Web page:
Overnight oats are a classic and timeless low FODMAP breakfast, especially during the warmer spring and summer months. This IBS-friendly low FODMAP overnight oats recipe has been a staple for me many years now!
(Recipe and post updated June 29, 2023)
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Table of Contents
Let’s talk about oats
I love oats for a multitude of reasons! They’re whole grain, high in soluble fiber and prebiotics for gut health, rich in micronutrients, hypoallergenic (for most people), budget-friendly, tasty, and very versatile from a culinary standpoint – even for those of us on a low FODMAP diet.
Whole grain and rich in fiber
As wonderful GI-friendly whole grain, oats provide us with a nice source of soluble fiber for a healthy digsetive transit time.
Oats are a natural food source of prebiotics – specifically due to their phytochemicals. This means they feed and support the growth of good probiotic microbes in the gut. (Read more about prebiotics vs probiotics here!)
Oats are satiating and packed with micronutrients like B vitamins and minerals (such as phosphorous, magnesium, manganese, potassium, thiamin, zinc, copper and pantothenate to name a few!). They’re also a source of complex carbohydrate and protein for energy sustenance.
Gut-friendly and hypoallergenic
Technically, oats are inherently gluten free and low FODMAP. This makes them relatively easy to tolerate for most people with gut issues.
However, if you struggle with tolerating gluten and/or wheat, you’ll want to make sure you opt for oats that are certified gluten free to avoid cross-contamination.
Easy and budget-friendly
Another reason I love overnight oats so much is because they’re pretty low maintenance, non-perishable, easy to make in bulk, and very budget-friendly at ~$0.20-0.25 per ounce.
Tasty and versatile
When properly prepared, oats are delish! They’re also versatile in that you can make them into lots of different things.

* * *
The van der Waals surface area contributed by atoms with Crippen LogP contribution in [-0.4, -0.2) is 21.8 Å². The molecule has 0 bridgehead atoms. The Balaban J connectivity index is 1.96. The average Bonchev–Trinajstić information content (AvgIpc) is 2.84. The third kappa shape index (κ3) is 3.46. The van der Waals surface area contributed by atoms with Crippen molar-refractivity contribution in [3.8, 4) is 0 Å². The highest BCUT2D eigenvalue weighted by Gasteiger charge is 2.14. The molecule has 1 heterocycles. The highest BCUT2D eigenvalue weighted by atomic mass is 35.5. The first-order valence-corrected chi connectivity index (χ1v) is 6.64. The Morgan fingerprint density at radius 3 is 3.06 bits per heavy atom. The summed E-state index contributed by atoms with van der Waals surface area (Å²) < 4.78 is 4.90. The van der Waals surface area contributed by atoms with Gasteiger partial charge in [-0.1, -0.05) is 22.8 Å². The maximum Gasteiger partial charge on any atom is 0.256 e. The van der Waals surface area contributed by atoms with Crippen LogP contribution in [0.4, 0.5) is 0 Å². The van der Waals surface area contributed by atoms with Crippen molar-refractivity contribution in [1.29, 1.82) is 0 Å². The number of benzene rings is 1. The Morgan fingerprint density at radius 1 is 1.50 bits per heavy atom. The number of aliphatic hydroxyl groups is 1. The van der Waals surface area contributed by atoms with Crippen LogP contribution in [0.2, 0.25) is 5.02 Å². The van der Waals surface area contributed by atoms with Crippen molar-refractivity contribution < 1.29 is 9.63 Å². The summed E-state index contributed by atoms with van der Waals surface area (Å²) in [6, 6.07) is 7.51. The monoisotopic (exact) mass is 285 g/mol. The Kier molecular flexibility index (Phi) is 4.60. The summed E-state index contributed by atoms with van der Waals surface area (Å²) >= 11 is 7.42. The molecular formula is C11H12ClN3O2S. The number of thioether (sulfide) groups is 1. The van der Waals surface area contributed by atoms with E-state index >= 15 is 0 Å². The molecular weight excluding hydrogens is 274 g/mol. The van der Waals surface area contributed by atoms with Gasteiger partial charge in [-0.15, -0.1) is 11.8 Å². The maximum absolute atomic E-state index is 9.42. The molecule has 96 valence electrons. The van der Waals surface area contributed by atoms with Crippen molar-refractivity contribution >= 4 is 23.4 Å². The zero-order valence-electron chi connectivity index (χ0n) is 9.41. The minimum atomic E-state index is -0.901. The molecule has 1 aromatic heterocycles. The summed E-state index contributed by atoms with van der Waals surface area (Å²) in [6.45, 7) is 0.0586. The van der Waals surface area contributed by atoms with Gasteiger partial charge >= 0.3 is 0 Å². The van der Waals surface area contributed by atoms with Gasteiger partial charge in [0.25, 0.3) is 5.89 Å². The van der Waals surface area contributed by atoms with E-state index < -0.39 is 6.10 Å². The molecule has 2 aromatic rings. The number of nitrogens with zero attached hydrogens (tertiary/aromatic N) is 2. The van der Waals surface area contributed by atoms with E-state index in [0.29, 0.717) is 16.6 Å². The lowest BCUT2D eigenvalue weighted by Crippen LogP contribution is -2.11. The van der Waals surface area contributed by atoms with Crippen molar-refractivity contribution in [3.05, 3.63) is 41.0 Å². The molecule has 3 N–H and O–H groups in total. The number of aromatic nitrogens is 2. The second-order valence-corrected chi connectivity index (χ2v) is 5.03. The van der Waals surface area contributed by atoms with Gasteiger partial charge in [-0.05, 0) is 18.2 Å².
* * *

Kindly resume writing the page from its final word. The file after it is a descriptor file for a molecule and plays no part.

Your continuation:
For example, hot cooked oatmeal with baked apples, cinnamon and pecans is a completely different experience from overnight oats with berries, yogurt and nut butter.
And when you soak oats in a liquid (i.e. a low FODMAP milk or milk substitute), they swell up and take on a pudding-like texture.
There are infinite ways to make overnight oats, even when following a low FODMAP diet protocol! Oats go great with all different types of fruit, cinnamon, chocolate chips/cacao nibs, coconut, nuts, seeds, maple, honey, protein powders, and more.
Low FODMAP overnight oats: the recipe
I’ve made these dozens of different ways depending on what I feel like (and what I have on-hand in my kitchen). Below is a very basic, standard overnight oats recipe which you can use as a base, and feel free to tweak it to fit your individual needs and preferences.
For this recipe you can use rolled oats, or I’ve also been loving One Degree Organics sprouted quick oats* which allow me to make this recipe in about 10-15 minutes versus overnight.
To heir on the side of caution, I also recommend opting for certified gluten free oats.
- I find some people with irritable bowel syndrome (IBS) or small intestinal bacterial overgrowth (SIBO) are extra sensitive to the high FODMAP fructans in wheat, or the high gliadin levels of gluten in the United States which is genetically modified and not great for leaky gut. (Read more about wheat vs gluten here if you’re interested!)
Lactose-free milk or milk substitute
For this recipe I recommend using a lactose-free and unsweetened low FODMAP milk or milk substitute of your choice.
As a holistic dietitian and former IBS sufferer, my favorite brands of milk substitutes (while not all low FODMAP in 8-ounce servings) are generally Malk*, Elmhurst*, and Rise* because they don’t use a lot of added refined sugars or fillers, which tend to disrupt the gut microbiome.
It’s also important to keep in mind that just because a milk or milk substitute is low FODMAP doesn’t mean it’s IBS-friendly!
- Feel free to read more about the best milks for IBS sufferers here.
- Or if you’re feeling ambitious, and you love maple pecan, I invite you to give my low FODMAP maple pecan milk a whirl!
Chia seeds are a type of naturally demulcent food which turn into gel-like consistency, swelling and creating more of a pudding-like texture when mixed with a small amount of liquid. From a culinary and foodie standpoint, chia seeds add a nice texture to overnight oats (in my opinion).
Not to mention, they’re a wonderful low FODMAP source of extra fiber, essential fatty acids, plant-based protein, and antixidants for sustenance and vitality! (Read more about what yours truly had to say about the many benefits of chia seeds via Real Simple and Forbes!)
Low FODMAP add-in’s (optional but encouraged!)
To make your overnight oats tasty and balanced, I recommend picking one thing from every category! (Don’t pick more than 1 from each category to avoid FODMAP stacking.)
Herbs/spices (choose as many as you’d like)
- Apple pie spice
- Pumpkin pie spice
- Cacao nibs
- Vanilla powder / vanilla beans
For extra satiety and sustenance, prinkle in some low FODMAP nuts, seeds, peanut butter, or coconut toppings such as:
- Almonds or hazelnuts (up to 10)